Kristin Henry: You came to Working Films through the Park Scholar program offered at Ithaca College, which gave you an opportunity to choose where you would like to intern. What attracted you to Working Films?
Jeremy Levine: When I decided to study film, I wanted to be able to tell stories that were compelling and at the same time be able to make a positive impact on the world – but I was lost as to what that really meant. When I read that the mission of Working Films was to use documentaries to provide meaningful change, I knew how I wanted to spend my summer.
KH: Do you think your experience at Working Films has contributed to skills for your recent work? If so, how?
JL: Yes, in a number of ways. I gained a better sense of the way the industry works, how fundraising works, and what to do once the film is completed. On a more specific note I spent much of my time on the website, which gave me the confidence that I could take on independent projects and further develop my skills as I go.
KH: We are currently accepting applications for a George Stoney Fellowship, which is similarly structured to the internship that you had with us, where the person will come on and act as a staff person and they will decide what projects they would like to work on based on our current needs. What advice would you give to our incoming Fellow?
JL: I would tell them that before you get to Working Films, take the time to really think about what you want to get out of the experience. Consider what your skills are and how you would like to develop them. I was amazed on my first day when I was asked what I wanted to work on instead of getting assigned tasks. It was empowering. So, think of what you want to take away from the experience.
KH: We have continued to utilize your talents – from shooting the Everything’s Cool activism at Sundance , to executive producing the Two Towns of Jasper DVD. Does any one of these projects in particular excite you?
JL: Sure, all of the work and learning that’s come out of the production of the Everything’s Cool Activist DVD is materializing and being expanded for the Two Towns of Jasper DVD… It’s a progression where we are making a DVD that is oriented for a group audience. We are really trying to create an innovative, interactive experience that caters to the needs of a community organizer or educator. This is very different from a typical DVD in that we are creating the content around the issues in the film. Our goal is to get audiences talking and working to make progressive change in their community. In the case of Two Towns of Jasper we want to facilitate community and classroom discussions about racism and consider ways in which to address those issues.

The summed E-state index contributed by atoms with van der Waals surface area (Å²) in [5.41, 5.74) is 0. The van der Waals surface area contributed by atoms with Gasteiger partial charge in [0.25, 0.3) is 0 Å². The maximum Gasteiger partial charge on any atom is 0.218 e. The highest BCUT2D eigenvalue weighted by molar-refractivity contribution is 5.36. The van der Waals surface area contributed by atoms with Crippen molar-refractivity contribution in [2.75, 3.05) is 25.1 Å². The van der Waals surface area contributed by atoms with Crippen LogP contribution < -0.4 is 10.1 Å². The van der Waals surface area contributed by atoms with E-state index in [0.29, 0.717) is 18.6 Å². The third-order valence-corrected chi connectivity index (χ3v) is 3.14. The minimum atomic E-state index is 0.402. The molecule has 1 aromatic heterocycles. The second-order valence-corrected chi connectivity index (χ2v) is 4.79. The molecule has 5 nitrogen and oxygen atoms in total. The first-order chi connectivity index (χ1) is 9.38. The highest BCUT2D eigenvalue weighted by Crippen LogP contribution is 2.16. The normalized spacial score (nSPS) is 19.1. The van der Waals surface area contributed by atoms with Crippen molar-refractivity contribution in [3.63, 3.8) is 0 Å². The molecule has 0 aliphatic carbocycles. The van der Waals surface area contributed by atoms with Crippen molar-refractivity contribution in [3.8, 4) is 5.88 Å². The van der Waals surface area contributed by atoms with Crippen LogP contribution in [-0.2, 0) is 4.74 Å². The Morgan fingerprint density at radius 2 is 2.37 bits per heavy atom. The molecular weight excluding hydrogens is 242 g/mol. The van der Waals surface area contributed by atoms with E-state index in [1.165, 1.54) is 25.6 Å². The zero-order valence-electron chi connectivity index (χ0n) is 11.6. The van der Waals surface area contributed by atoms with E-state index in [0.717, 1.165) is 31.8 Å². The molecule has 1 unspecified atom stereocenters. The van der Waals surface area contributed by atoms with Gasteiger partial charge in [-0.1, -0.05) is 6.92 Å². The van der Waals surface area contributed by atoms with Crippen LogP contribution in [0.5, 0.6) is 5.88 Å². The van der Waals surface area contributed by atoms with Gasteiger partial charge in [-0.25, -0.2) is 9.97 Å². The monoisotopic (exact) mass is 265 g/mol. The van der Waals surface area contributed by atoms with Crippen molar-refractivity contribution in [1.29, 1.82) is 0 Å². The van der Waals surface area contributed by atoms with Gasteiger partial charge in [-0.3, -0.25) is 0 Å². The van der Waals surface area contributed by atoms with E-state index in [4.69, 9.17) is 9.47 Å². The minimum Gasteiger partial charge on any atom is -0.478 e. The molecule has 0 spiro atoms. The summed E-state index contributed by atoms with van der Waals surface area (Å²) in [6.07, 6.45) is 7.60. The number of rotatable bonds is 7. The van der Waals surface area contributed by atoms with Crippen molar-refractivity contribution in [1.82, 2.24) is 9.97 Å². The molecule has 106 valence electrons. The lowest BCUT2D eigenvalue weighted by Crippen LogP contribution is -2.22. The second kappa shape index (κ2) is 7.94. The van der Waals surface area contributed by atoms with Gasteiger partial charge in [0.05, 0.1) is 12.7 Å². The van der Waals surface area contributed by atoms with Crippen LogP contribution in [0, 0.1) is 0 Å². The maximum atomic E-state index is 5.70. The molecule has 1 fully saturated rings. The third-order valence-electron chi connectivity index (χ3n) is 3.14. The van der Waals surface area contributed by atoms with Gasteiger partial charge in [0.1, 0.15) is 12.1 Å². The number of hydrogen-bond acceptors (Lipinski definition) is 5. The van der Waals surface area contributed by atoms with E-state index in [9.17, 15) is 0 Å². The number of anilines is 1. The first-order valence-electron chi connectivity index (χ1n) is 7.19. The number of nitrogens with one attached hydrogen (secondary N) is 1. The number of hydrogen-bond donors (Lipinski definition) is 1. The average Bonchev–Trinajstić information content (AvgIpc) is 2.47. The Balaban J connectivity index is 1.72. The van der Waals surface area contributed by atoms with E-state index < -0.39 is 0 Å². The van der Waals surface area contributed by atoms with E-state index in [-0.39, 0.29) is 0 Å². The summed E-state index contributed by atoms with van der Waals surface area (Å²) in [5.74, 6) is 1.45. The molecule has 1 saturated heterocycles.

KH: After you graduated from Ithaca College you relocated to Brooklyn, New York. What drew you there?
JL: Well we, myself my partners Landon Van Soest and Gerardo Samano, knew that the film scene is there. And when we got here, even though we were surrounded by filmmakers, we didn’t feel like we had a real connection with them—it seemed to really lack a tangible community. So we formed the Brooklyn Filmmakers Collective to bring together a small group of great filmmakers each week, screen our work, and support each other through the very exhausting process of making a film.
KH : You are producing another film with Landon Van Soest, called Good Fortune. First, congratulations on being a recipient of the Sundance Documentary Fund and the recent Fledgling Fund Award for Socially Conscious Documentaries at the 2007 IFP Market (photo below). Can you give me a little background on this film and where you are in the process of filmmaking and outreach?
We’ve already started building partnerships with different organizations, educators, and intellectuals who will be able to use the film in their work and make a positive impact with international development. What we are trying to say with this film is that the aid and good will towards Africa is great, but we still have a long way to go with our approach. We need to work with the communities we are trying to help if we have any hope of succeeding. You can’t impose help—we need to work with the people in the community and work from the ground up.